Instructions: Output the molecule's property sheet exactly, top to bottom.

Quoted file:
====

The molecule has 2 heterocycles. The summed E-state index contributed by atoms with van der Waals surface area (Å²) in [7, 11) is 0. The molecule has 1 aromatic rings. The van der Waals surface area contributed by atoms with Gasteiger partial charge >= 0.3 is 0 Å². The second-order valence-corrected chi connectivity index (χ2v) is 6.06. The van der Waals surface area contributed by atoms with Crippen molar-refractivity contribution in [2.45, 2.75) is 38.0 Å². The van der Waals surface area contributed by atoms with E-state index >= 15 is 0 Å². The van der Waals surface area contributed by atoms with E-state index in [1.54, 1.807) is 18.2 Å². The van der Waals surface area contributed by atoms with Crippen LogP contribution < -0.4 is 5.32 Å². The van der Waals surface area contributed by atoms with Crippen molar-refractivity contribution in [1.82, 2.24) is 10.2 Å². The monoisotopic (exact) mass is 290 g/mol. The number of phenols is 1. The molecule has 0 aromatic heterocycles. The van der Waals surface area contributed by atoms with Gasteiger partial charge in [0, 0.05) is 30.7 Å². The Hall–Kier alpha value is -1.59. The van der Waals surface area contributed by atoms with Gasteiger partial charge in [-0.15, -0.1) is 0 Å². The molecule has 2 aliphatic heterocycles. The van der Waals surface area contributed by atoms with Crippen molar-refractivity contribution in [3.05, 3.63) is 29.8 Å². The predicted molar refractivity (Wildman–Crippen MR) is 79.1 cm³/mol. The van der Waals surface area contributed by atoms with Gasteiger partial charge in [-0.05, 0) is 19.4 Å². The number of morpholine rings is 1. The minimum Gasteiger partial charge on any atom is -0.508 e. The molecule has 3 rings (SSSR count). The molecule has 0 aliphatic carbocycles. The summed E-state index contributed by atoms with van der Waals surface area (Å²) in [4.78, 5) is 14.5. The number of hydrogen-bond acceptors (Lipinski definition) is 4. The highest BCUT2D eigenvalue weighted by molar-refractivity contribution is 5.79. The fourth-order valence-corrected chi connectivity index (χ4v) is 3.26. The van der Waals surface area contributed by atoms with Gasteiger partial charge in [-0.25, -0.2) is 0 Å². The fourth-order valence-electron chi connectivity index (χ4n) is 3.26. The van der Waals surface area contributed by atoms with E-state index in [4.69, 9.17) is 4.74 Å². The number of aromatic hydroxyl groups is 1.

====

The molecule has 2 heterocycles. The summed E-state index contributed by atoms with van der Waals surface area (Å²) in [7, 11) is 0. The molecule has 1 aromatic rings. The van der Waals surface area contributed by atoms with Gasteiger partial charge >= 0.3 is 0 Å². The second-order valence-corrected chi connectivity index (χ2v) is 6.06. The van der Waals surface area contributed by atoms with Crippen molar-refractivity contribution in [2.45, 2.75) is 38.0 Å². The van der Waals surface area contributed by atoms with E-state index >= 15 is 0 Å². The van der Waals surface area contributed by atoms with E-state index in [1.54, 1.807) is 18.2 Å². The van der Waals surface area contributed by atoms with Crippen LogP contribution < -0.4 is 5.32 Å². The van der Waals surface area contributed by atoms with Crippen molar-refractivity contribution in [1.82, 2.24) is 10.2 Å². The monoisotopic (exact) mass is 290 g/mol. The number of phenols is 1. The molecule has 0 aromatic heterocycles. The van der Waals surface area contributed by atoms with Gasteiger partial charge in [0, 0.05) is 30.7 Å². The Hall–Kier alpha value is -1.59. The van der Waals surface area contributed by atoms with Gasteiger partial charge in [-0.15, -0.1) is 0 Å². The molecule has 2 aliphatic heterocycles. The van der Waals surface area contributed by atoms with Crippen molar-refractivity contribution in [3.05, 3.63) is 29.8 Å². The predicted molar refractivity (Wildman–Crippen MR) is 79.1 cm³/mol. The van der Waals surface area contributed by atoms with Gasteiger partial charge in [-0.05, 0) is 19.4 Å². The number of morpholine rings is 1. The minimum Gasteiger partial charge on any atom is -0.508 e. The molecule has 3 rings (SSSR count). The molecule has 0 aliphatic carbocycles. The summed E-state index contributed by atoms with van der Waals surface area (Å²) in [4.78, 5) is 14.5. The number of hydrogen-bond acceptors (Lipinski definition) is 4. The highest BCUT2D eigenvalue weighted by molar-refractivity contribution is 5.79. The fourth-order valence-corrected chi connectivity index (χ4v) is 3.26. The van der Waals surface area contributed by atoms with Gasteiger partial charge in [-0.25, -0.2) is 0 Å². The fourth-order valence-electron chi connectivity index (χ4n) is 3.26. The van der Waals surface area contributed by atoms with E-state index in [4.69, 9.17) is 4.74 Å². The number of aromatic hydroxyl groups is 1.